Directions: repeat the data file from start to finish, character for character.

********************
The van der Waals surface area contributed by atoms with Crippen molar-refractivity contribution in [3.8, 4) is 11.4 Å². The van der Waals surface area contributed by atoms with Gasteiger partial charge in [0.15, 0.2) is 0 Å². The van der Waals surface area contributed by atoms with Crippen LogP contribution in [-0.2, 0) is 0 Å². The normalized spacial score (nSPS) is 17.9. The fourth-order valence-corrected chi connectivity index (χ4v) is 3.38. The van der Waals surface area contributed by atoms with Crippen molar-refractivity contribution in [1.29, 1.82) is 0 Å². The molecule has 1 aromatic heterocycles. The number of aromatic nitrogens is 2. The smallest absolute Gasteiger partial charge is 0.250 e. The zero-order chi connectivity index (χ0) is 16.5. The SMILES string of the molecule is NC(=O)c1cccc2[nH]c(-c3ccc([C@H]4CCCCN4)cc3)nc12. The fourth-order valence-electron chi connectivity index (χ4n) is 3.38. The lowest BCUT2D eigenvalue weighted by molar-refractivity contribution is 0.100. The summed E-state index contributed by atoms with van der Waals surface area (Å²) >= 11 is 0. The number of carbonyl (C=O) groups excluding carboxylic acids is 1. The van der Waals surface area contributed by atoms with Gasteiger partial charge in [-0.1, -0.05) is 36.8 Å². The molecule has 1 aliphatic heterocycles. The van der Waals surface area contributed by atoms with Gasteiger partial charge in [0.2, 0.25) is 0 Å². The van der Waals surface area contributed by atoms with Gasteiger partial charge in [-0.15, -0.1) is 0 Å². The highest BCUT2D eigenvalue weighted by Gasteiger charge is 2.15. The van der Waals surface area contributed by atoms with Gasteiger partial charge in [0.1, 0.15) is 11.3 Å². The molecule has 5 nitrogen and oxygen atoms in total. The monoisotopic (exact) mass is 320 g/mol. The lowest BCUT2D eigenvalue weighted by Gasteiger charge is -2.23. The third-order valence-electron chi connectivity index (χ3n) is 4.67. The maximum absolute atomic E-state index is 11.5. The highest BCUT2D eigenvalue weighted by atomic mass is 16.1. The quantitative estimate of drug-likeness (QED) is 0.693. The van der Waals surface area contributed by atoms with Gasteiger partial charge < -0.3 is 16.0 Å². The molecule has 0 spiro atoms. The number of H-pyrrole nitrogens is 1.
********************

The van der Waals surface area contributed by atoms with Crippen molar-refractivity contribution in [3.8, 4) is 11.4 Å². The van der Waals surface area contributed by atoms with Gasteiger partial charge in [0.15, 0.2) is 0 Å². The van der Waals surface area contributed by atoms with Crippen LogP contribution in [-0.2, 0) is 0 Å². The normalized spacial score (nSPS) is 17.9. The fourth-order valence-corrected chi connectivity index (χ4v) is 3.38. The van der Waals surface area contributed by atoms with Crippen molar-refractivity contribution in [1.29, 1.82) is 0 Å². The molecule has 1 aromatic heterocycles. The number of aromatic nitrogens is 2. The smallest absolute Gasteiger partial charge is 0.250 e. The zero-order chi connectivity index (χ0) is 16.5. The SMILES string of the molecule is NC(=O)c1cccc2[nH]c(-c3ccc([C@H]4CCCCN4)cc3)nc12. The fourth-order valence-electron chi connectivity index (χ4n) is 3.38. The lowest BCUT2D eigenvalue weighted by molar-refractivity contribution is 0.100. The summed E-state index contributed by atoms with van der Waals surface area (Å²) >= 11 is 0. The number of carbonyl (C=O) groups excluding carboxylic acids is 1. The van der Waals surface area contributed by atoms with Gasteiger partial charge in [-0.1, -0.05) is 36.8 Å². The molecule has 1 aliphatic heterocycles. The van der Waals surface area contributed by atoms with Gasteiger partial charge in [0.2, 0.25) is 0 Å². The van der Waals surface area contributed by atoms with Gasteiger partial charge in [-0.15, -0.1) is 0 Å². The highest BCUT2D eigenvalue weighted by Gasteiger charge is 2.15. The van der Waals surface area contributed by atoms with Gasteiger partial charge in [0.1, 0.15) is 11.3 Å². The molecule has 5 nitrogen and oxygen atoms in total. The monoisotopic (exact) mass is 320 g/mol. The lowest BCUT2D eigenvalue weighted by Gasteiger charge is -2.23. The third-order valence-electron chi connectivity index (χ3n) is 4.67. The maximum absolute atomic E-state index is 11.5. The highest BCUT2D eigenvalue weighted by atomic mass is 16.1. The quantitative estimate of drug-likeness (QED) is 0.693. The van der Waals surface area contributed by atoms with Gasteiger partial charge < -0.3 is 16.0 Å². The molecule has 0 spiro atoms. The number of H-pyrrole nitrogens is 1.